Why Do We Need Foster Volunteers?
There are a few reasons why a dog may need to stay with a foster family before becoming adopted. Reasons for fostering include:
- LARC is not a physical animal shelter. We are a community of individuals who utilize resources and volunteers donated to helping the lives of these animals. Strays are allowed up to 5 days in a local shelter to be returned to their owners. If and when no one shows up, these animals have nowhere to go. Instead of letting them sit in a kill shelter, fostering allows these animals to get the loving care they deserve and the chance to get out of the high-stress environment of a shelter.
- Some animals have been injured or have diseases that shelters do not have the time or resources to mend. Fostering allows for sick or injured dogs to get the attention they need.
- New mothers and newly born pups will need specialized care until weaning, which foster can provide.
- Some animals develop anxiety and depression after being kept in a shelter and require foster care to reduce symptoms which could be damaging to health.
- Some dogs, before they can be adopted, need experience with humans, children, and other pets before they can be fit for an adoptive family. Fostering helps socialize dogs who would otherwise be labeled “unfit for adoption” in shelters.
The Benefits of Foster Programs
- When one dog is fostered, the room opens up in the shelter in his place for another animal. So, fostering helps us save the lives of more dogs!
- Fostering allows us to acquire the information needed to place a dog in the home that will best suit his needs. This makes for more happy and healthy dogs!
- The entire fostering process is a learning experience for dogs. Learning how to handle new environments, other pets, and even human contact. This experience helps prepare dogs for socialization when ready for adoption.
How Do I know if I’m Ready to Foster?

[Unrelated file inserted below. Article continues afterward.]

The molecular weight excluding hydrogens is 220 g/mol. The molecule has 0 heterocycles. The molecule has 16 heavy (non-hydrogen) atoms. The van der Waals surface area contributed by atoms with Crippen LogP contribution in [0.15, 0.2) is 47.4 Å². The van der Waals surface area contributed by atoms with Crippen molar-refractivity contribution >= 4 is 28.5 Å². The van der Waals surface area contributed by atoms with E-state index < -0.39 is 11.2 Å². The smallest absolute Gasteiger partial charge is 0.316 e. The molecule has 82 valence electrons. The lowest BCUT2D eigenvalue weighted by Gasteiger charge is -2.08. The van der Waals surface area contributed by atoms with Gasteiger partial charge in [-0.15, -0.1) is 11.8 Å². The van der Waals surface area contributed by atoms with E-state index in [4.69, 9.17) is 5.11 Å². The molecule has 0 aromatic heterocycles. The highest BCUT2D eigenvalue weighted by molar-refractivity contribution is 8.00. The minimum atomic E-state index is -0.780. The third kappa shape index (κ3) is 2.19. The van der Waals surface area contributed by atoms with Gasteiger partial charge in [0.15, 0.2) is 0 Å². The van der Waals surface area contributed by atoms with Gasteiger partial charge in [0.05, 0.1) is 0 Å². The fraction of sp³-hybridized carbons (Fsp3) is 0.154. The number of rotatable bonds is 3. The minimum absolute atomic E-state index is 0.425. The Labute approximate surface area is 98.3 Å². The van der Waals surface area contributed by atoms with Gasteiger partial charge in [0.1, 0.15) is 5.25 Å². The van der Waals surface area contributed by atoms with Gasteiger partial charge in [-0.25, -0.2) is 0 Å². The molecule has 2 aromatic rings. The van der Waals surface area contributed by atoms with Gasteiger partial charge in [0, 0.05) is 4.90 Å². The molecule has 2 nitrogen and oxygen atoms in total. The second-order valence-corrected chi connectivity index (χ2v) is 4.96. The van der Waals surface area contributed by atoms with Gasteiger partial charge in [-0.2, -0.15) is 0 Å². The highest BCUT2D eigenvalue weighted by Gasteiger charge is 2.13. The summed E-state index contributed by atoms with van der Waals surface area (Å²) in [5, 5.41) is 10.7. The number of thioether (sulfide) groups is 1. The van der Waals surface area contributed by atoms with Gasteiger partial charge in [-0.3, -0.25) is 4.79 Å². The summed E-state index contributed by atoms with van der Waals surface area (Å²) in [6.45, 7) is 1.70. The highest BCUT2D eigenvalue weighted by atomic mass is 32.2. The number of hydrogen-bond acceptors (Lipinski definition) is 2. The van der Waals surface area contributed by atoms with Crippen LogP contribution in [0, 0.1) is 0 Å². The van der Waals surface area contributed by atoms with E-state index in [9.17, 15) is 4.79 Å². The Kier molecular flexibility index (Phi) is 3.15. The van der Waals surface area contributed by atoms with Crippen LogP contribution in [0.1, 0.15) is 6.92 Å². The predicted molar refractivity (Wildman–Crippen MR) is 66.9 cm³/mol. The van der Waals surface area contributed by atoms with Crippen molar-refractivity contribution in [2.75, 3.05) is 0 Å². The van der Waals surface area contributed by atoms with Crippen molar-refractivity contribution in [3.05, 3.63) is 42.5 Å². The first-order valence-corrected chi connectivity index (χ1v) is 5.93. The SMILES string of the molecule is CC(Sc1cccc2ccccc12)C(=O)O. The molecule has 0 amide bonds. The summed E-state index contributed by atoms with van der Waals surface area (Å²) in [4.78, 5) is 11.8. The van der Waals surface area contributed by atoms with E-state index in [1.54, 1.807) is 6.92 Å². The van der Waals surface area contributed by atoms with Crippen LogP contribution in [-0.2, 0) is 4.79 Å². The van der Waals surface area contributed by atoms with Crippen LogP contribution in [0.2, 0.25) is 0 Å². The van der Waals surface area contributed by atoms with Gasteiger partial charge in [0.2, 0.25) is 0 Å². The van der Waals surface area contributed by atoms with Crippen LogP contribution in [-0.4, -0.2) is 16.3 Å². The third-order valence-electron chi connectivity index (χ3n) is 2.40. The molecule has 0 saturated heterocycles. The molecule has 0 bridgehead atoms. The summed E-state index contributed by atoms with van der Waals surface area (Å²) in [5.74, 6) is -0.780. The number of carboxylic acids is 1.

Do you have other pets willing to accept sharing your home with a foster?
-Sometimes, it’s best to place foster dogs into homes without the frightening experience of introducing other pets. Some dogs and cats are territorial, meaning they may not take to another animal invading their space. If you have a dog, cat, or otherwise who would not handle a foster addition well, you may wish to consider.
Can you provide the love a foster dog needs?
-Foster dogs should be loved and respected as any other family pet. Just because they are only going to be staying with you for a short while, it doesn’t mean that they don’t require the care a family pet needs. If you have a heart open to loving more creatures, fostering is right for you!
Are you prepared to train a foster dog if needed?
-Often, strays and puppies are not house trained or socialized. Do you have the experience and patience needed to train a foster dog so that they are more prone to adoption?
Do you have the heart it takes?
-Fostering is not for the faint of heart. It takes time, dedication, and lots of love. And, at the end of it all, you’ll have to see your new friend leave your home for their forever family. It’s not the easiest decision, but it is required to save the lives of these animals and set them up for the best care they can get. All in all, it’s worth it! And, you’ll undoubtedly make a trusting friend for life.